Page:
Companies also have responded by drilling more wells in closer proximity, which has created new challenges in determining how to space the wells. Drill them too far apart and the operators risk leaving oil in the ground. If they’re too close, one well can bleed into the other, vastly diminishing the value of the second well.
The Dominator project of the Midland oil and gas company Concho Resources is a case in point. Concho drilled 23 wells too closely together on its Permian acreage, resulting in volumes more than 30 percent below expectations.
Shale pioneer Mark Papa, who previously led Houston’s EOG Resources and now heads the Colorado company Centennial Resource Development, used a baseball analogy to describe the state of the shale industry — “Probably in the seventh inning of a nine-inning game.”
While production from the Permian is expected to keep rising as world’s biggest oil companies — including Exxon Mobil, Chevron, Royal Dutch Shell and BP — gobble up acreage and smaller companies, output has nearly plateaued in the Eagle Ford and Bakken. Oklahoma’s SCOOP and STACK shale plays and Louisiana’s Austin Chalk have disappointed thus far.
Wyoming’s Powder River Basin appears to have promise, but it’s no Permian.
The coming transition
The days of $100 per barrel oil, a level last reached in 2014, are over, analysts said, but the industry has evolved, gained efficiencies and learned to profit with crude above $60 per barrel. But after rising for the better part of two years, oil prices have fallen and remain stuck between $50 and $60 per barrel, lately closer to $50. Some companies can make money at those prices; many can’t.
The pressure on oil prices is mostly downward — barring major breakthroughs in U.S. trade wars. Oil production is rising even as global economic growth and energy demand weakens, leading analysts to forecast that oil may fall below $50 in 2020 and stay there through much of the year. Few companies can make money at those prices.
“We’re going to go through a pretty painful transition period for the next year or two,” said Matt Portillo, managing director of exploration and production research at Tudor, Pickering, Holt & Co., a Houston investment bank.
Shale capital spending already has fallen an average of about 8 percent this year, according to Tudor, Pickering, Holt, and Co., and could fall up to another 25 percent next year. Layoffs would abound from the West Texas oilfield to the white-collar corporate centers in Houston. They’ve already started. Texas has shed about 5,000 oil and gas jobs over approximately the past three months, according to the Texas Workforce Commission.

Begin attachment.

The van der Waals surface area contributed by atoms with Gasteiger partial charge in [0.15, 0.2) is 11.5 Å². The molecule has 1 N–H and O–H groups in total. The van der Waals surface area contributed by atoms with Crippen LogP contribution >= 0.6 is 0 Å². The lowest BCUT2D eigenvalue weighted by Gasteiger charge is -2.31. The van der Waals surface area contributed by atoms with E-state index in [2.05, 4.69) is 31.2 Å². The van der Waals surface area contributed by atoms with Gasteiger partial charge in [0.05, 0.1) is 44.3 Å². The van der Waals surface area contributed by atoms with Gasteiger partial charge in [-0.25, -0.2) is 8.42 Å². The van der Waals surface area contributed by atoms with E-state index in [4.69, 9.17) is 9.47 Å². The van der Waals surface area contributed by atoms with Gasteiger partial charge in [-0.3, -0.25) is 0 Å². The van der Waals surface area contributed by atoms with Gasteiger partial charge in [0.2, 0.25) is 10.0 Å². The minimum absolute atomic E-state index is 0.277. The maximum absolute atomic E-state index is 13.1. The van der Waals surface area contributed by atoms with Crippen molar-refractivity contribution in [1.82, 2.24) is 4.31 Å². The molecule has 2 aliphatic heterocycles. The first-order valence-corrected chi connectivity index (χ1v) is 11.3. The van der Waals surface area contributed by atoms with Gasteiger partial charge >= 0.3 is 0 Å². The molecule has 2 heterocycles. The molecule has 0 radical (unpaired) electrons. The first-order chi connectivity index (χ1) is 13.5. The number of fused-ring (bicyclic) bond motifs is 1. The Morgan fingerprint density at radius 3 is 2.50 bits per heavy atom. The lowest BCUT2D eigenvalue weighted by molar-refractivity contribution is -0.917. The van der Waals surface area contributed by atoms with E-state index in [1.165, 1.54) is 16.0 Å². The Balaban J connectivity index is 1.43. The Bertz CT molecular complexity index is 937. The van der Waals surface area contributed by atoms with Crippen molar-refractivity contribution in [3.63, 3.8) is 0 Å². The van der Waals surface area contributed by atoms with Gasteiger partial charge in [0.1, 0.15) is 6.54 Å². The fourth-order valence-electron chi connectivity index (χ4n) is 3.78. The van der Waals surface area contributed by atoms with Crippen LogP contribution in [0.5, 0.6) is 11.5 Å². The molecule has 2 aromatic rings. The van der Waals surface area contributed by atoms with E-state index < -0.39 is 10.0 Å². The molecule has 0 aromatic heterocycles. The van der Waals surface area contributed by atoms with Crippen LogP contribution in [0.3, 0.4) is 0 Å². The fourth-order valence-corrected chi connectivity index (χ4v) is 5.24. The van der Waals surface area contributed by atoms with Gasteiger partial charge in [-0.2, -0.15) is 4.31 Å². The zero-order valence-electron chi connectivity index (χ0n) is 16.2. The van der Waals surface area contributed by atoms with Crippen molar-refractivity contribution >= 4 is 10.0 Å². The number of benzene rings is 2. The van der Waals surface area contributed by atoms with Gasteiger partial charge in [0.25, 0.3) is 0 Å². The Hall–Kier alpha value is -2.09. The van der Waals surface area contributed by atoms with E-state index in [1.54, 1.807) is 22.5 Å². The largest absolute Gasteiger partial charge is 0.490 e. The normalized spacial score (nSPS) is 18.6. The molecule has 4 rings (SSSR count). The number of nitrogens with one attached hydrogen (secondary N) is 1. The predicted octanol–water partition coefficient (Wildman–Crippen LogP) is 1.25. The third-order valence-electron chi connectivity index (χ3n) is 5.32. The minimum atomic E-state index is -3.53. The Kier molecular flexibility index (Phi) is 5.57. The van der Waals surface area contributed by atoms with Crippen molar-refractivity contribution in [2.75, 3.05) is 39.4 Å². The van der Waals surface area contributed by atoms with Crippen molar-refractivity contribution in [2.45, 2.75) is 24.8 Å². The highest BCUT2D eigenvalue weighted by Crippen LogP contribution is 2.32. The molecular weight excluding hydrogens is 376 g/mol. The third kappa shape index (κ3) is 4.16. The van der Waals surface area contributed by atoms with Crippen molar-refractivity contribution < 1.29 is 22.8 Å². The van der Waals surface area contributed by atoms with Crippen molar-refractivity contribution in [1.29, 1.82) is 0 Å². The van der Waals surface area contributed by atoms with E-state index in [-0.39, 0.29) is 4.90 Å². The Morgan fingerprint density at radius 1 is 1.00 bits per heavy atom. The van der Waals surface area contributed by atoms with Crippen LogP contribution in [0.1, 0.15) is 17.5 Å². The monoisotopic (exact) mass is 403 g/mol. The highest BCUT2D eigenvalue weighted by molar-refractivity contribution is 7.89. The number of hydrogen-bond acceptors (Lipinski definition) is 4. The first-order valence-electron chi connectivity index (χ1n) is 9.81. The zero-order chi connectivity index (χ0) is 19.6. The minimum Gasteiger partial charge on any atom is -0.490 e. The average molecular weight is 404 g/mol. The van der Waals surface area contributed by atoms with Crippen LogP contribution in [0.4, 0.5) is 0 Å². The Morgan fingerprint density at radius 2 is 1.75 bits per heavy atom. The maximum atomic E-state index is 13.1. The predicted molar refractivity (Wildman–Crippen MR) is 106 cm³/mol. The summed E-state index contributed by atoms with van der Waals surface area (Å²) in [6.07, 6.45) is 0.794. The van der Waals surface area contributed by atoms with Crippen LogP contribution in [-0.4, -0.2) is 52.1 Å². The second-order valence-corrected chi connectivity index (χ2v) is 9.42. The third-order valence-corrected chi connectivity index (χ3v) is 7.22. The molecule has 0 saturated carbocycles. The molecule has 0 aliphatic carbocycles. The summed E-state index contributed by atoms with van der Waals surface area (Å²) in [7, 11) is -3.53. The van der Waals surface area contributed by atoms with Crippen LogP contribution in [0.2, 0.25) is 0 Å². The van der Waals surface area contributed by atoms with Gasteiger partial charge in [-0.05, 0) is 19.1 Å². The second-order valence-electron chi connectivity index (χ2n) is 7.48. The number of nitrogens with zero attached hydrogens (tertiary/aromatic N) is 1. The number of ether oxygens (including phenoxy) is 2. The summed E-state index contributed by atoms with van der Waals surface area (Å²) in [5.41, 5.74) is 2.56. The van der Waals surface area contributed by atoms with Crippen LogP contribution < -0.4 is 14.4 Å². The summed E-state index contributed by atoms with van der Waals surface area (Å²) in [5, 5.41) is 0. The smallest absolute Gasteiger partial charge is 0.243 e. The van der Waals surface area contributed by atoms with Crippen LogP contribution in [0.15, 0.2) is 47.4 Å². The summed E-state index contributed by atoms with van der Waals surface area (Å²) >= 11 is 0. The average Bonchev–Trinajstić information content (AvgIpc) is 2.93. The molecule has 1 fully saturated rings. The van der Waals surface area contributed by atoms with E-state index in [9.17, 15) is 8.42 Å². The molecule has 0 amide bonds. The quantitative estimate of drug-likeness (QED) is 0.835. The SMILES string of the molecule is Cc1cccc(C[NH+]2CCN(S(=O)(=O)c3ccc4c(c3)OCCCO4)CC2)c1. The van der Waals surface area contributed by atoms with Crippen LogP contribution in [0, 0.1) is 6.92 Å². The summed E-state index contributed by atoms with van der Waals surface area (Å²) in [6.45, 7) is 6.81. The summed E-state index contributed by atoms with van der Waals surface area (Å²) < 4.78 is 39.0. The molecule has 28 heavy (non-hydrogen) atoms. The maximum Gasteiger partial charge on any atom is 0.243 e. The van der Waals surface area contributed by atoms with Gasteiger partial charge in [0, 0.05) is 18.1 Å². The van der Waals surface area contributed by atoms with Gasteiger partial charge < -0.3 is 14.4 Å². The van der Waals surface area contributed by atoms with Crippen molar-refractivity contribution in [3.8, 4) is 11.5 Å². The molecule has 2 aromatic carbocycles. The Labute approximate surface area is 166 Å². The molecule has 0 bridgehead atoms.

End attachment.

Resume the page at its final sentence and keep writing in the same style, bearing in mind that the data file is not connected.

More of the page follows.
“We’re going to go through a pretty painful transition period for the next year or two,” Portillo said.
Reality has set in. Pricing has marked most shale investment to the market at this point. The boom in bonuses and related maintenance payments has definitely made its crescendo. As those who can continue to do, those who can't either sell or go through bankruptcy.
If one (seemingly the writer) tags the revolution to these metrics - he is correct. Revolution is over. Evolution (survival of the fittest) is in swing.
However, with respect to production and drillable acreage, there is still much left to do. HBP acreage must be worked to stay ahead of continuing operations, production and lease maintenance obligations. Companies must continue to drill in order to hold production targets and deliverables on marketing and pipeline agreements. Cash flow must be sustained to stay ahead of the credit line payments (and hopefully pay them down). From the outside it maybe as boring as watching grass grow but within industry shops the work is still swift.
I feel this article seems to downplay the importance of the evolution of drilling and completion strategies (again, evolution, not revolution) - the industry has adapted same to become more efficient. One doesn't need as many rigs to sustain production - as we learned in the Haynesville, where at one point it took as few as 20-30 rigs to maintain fairly robust steady-state volumes. If you're chasing rig counts - you're barking up the wrong tree.
Outside funding has dried up for most every purpose except production, core and Tier I acreage, and some M&A. The sea of other people's money has ebbed. If massive cash infusions is one's measure of the revolution, you may need to find another fix.
For those that have, they will continue to do. But the pipe-dreaming portion of all this is hibernating for the winter.
(Last gripe: Chalk is not Shale.)
Indeed chalk is not shale. And consolidation, already well underway, is the new shale reality. Shale will be the driver of oil and gas production in the US for the next 25 or so years but it will likely be the province of the major, super-major companies.